JonnyMX Petabyte Poster

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    If you're wondering that before you even start, then I'd go and do something else... :D

    An IT career is a lot of hard work and you never stop studying. You really have to be comitted right from the start. You don't meet many half-arsed network administrators. Not more than once anyway.
    The best way to do it would be to start on an entry level exam like A+. You don't need to fork out huge resources to do it, and it will give you an idea if this is what you want to do for the rest of your life.
    It might not be what employers are looking for, but you can't spring fully formed and fully certified from the loins of Microsoft overnight.
     
    Certifications: MCT, MCTS, i-Net+, CIW CI, Prince2, MSP, MCSD
  5. Pete01

    Pete01 Kilobyte Poster

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    A+ then N+ if you want to be a network engineer. Depending on what kind of network engineer you want to be after you've got the basics you should either do MS certs, Cisco certs or Linux certs.


    Depending on whther you want to be a system administrator and look after servers or a network engineer and look after routers/switches/firewalls you should choose Cisco or MS/UNIX. A lot of role cross over the 2 but for the purpose of getting in and up the ladder start out focusing on one.

    Get A+ and N+ and an entry level job to start with. You'll be able to make a more informed decision after that.
     
    Certifications: MCP (NT4) CCNA
    WIP: 70-669, Learning MSI packaging
  6. ee01akk

    ee01akk Bit Poster

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    Can you do the Network+ before the A+? How do you find an entry-level job without work experience?
     
  7. hbroomhall

    hbroomhall Petabyte Poster Gold Member

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    Yes - you can do the Net+ before the A+ - there is no requirement by CompTIA for any order.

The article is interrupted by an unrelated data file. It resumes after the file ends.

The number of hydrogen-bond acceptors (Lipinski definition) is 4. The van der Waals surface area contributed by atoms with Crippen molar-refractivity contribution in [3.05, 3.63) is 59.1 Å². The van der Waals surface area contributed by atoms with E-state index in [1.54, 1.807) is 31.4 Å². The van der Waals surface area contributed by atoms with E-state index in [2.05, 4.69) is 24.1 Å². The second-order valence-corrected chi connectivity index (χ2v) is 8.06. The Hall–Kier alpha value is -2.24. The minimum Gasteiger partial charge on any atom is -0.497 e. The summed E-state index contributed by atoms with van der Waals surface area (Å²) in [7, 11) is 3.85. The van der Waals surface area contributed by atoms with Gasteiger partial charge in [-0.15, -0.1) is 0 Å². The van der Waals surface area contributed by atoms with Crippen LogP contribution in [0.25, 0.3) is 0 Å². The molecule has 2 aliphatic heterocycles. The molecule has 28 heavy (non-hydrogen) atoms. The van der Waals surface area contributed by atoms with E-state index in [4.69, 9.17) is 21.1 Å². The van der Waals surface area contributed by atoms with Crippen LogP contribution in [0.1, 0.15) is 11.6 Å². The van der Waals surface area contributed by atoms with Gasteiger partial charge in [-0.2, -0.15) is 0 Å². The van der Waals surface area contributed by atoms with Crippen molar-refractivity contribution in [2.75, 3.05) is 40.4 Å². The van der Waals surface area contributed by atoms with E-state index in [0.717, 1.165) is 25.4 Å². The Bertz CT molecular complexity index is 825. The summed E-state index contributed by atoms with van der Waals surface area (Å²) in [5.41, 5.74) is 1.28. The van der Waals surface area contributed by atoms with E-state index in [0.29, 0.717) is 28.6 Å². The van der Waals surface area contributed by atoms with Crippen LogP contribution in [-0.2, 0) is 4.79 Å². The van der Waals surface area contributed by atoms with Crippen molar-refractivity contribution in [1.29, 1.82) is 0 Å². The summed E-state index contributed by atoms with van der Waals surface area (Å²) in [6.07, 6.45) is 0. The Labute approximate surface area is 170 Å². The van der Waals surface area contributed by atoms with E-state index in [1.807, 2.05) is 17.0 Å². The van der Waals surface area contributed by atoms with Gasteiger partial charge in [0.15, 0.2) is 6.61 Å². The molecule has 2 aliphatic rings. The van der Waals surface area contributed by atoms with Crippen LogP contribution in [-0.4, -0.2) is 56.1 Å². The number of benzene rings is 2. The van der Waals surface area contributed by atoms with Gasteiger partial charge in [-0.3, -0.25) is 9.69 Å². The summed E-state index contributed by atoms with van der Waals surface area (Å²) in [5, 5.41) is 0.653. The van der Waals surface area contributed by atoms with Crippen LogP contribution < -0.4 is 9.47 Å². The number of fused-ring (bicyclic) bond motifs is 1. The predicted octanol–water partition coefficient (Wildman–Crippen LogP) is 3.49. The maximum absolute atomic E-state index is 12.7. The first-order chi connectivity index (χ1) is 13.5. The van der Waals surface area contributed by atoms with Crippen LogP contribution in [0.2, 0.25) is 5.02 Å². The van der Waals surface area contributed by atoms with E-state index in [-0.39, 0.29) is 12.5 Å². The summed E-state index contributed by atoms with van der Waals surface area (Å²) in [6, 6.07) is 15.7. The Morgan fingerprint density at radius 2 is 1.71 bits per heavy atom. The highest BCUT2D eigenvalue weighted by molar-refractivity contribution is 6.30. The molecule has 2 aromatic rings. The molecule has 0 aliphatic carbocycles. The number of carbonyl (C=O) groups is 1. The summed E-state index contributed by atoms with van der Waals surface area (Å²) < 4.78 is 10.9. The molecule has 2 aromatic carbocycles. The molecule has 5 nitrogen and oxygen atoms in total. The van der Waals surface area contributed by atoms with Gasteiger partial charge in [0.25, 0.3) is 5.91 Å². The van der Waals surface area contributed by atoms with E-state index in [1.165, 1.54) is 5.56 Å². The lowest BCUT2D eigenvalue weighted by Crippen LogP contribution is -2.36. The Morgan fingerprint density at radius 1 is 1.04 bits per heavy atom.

It is just that A+ seems to be a more general approach to computers, and Net+ is a bit more specialist, which is why many here recomend A+ first.

    An entry level job may involve making tea for the rest of the team! But, in theory, you should start to pick stuff up after a bit. Once the management see that you can be reasonably trusted then you will be able to progress.

    Harry.
     
    Certifications: ECDL A+ Network+ i-Net+
    WIP: Server+
  8. ee01akk

    ee01akk Bit Poster

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    I have never seen an entry-level job in IT that requires the network+ certification. Usually it is always the MCSA/MCSE or CISCO with 1-2 years experience.

    I don't have enough money to do 3 certs (A+, Network+ then CCNA) either so why can't I do the CCNA straight away?
     
  9. hbroomhall

    hbroomhall Petabyte Poster Gold Member

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    You can do anything you like - there is no requirement for any order in those 3 certs. People are merely suggesting a possible path.

    And I wouldn't call 1-2 years experience 'entry level'! In my book 'entry level' implies just starting, so no experience.

    Don't forget that CompTIA describes A+ as roughly equivalent to 6 months actual experience.

    Harry.
     
    Certifications: ECDL A+ Network+ i-Net+
    WIP: Server+